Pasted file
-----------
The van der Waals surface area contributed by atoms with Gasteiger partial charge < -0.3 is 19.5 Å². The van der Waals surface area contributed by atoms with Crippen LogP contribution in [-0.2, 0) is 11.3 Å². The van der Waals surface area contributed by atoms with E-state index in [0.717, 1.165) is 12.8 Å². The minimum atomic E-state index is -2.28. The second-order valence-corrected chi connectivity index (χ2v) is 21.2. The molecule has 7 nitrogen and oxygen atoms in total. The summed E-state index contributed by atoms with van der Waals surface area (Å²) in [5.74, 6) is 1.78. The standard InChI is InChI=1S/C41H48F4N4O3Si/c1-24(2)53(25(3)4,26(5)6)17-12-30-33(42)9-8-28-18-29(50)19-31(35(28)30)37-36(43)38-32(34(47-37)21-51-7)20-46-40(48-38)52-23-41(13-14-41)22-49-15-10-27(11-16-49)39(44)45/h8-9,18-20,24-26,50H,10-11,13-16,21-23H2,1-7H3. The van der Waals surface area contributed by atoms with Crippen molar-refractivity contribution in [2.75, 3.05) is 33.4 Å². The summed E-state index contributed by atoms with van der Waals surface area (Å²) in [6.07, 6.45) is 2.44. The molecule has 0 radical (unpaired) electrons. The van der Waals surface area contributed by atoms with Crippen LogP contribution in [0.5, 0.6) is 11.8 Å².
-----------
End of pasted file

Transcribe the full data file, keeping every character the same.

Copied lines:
The van der Waals surface area contributed by atoms with Gasteiger partial charge < -0.3 is 19.5 Å². The van der Waals surface area contributed by atoms with Crippen LogP contribution in [-0.2, 0) is 11.3 Å². The van der Waals surface area contributed by atoms with E-state index in [0.717, 1.165) is 12.8 Å². The minimum atomic E-state index is -2.28. The second-order valence-corrected chi connectivity index (χ2v) is 21.2. The molecule has 7 nitrogen and oxygen atoms in total. The summed E-state index contributed by atoms with van der Waals surface area (Å²) in [5.74, 6) is 1.78. The standard InChI is InChI=1S/C41H48F4N4O3Si/c1-24(2)53(25(3)4,26(5)6)17-12-30-33(42)9-8-28-18-29(50)19-31(35(28)30)37-36(43)38-32(34(47-37)21-51-7)20-46-40(48-38)52-23-41(13-14-41)22-49-15-10-27(11-16-49)39(44)45/h8-9,18-20,24-26,50H,10-11,13-16,21-23H2,1-7H3. The van der Waals surface area contributed by atoms with Crippen molar-refractivity contribution in [2.75, 3.05) is 33.4 Å². The summed E-state index contributed by atoms with van der Waals surface area (Å²) in [6.07, 6.45) is 2.44. The molecule has 0 radical (unpaired) electrons. The van der Waals surface area contributed by atoms with Crippen LogP contribution in [0.5, 0.6) is 11.8 Å².